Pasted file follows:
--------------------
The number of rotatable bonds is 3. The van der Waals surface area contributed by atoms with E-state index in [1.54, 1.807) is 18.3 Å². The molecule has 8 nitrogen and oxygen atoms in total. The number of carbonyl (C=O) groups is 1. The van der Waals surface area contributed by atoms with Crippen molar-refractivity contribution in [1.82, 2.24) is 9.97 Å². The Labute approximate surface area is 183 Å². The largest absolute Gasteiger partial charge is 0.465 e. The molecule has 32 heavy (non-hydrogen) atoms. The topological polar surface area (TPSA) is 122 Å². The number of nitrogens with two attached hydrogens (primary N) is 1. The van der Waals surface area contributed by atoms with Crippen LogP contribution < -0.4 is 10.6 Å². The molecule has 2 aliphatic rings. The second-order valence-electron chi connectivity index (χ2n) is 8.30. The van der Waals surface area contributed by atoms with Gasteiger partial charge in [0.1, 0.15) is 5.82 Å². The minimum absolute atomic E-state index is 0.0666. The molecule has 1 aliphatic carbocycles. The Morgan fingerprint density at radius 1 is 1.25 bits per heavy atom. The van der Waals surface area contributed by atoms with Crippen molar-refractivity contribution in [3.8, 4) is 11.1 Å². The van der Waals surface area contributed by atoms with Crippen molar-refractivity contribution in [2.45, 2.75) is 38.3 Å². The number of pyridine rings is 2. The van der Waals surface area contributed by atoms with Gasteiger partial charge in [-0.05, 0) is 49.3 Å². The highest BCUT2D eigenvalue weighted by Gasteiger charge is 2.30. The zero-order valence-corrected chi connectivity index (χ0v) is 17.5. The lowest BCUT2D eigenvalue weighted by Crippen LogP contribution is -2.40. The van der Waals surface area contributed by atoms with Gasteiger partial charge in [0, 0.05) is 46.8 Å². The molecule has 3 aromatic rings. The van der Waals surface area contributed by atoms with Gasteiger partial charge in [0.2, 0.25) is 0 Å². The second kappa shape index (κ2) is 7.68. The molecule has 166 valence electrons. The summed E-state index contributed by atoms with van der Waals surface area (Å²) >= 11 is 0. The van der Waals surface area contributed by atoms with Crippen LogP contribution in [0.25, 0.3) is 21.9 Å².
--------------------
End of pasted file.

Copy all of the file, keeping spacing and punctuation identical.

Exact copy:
The number of rotatable bonds is 3. The van der Waals surface area contributed by atoms with E-state index in [1.54, 1.807) is 18.3 Å². The molecule has 8 nitrogen and oxygen atoms in total. The number of carbonyl (C=O) groups is 1. The van der Waals surface area contributed by atoms with Crippen molar-refractivity contribution in [1.82, 2.24) is 9.97 Å². The Labute approximate surface area is 183 Å². The largest absolute Gasteiger partial charge is 0.465 e. The molecule has 32 heavy (non-hydrogen) atoms. The topological polar surface area (TPSA) is 122 Å². The number of nitrogens with two attached hydrogens (primary N) is 1. The van der Waals surface area contributed by atoms with Crippen LogP contribution < -0.4 is 10.6 Å². The molecule has 2 aliphatic rings. The second-order valence-electron chi connectivity index (χ2n) is 8.30. The van der Waals surface area contributed by atoms with Gasteiger partial charge in [0.1, 0.15) is 5.82 Å². The minimum absolute atomic E-state index is 0.0666. The molecule has 1 aliphatic carbocycles. The Morgan fingerprint density at radius 1 is 1.25 bits per heavy atom. The van der Waals surface area contributed by atoms with Crippen molar-refractivity contribution in [3.8, 4) is 11.1 Å². The van der Waals surface area contributed by atoms with Crippen molar-refractivity contribution in [2.45, 2.75) is 38.3 Å². The number of pyridine rings is 2. The van der Waals surface area contributed by atoms with Gasteiger partial charge in [-0.05, 0) is 49.3 Å². The highest BCUT2D eigenvalue weighted by Gasteiger charge is 2.30. The zero-order valence-corrected chi connectivity index (χ0v) is 17.5. The lowest BCUT2D eigenvalue weighted by Crippen LogP contribution is -2.40. The van der Waals surface area contributed by atoms with Gasteiger partial charge in [0, 0.05) is 46.8 Å². The molecule has 3 aromatic rings. The van der Waals surface area contributed by atoms with Gasteiger partial charge in [0.2, 0.25) is 0 Å². The second kappa shape index (κ2) is 7.68. The molecule has 166 valence electrons. The summed E-state index contributed by atoms with van der Waals surface area (Å²) >= 11 is 0. The van der Waals surface area contributed by atoms with Crippen LogP contribution in [0.25, 0.3) is 21.9 Å².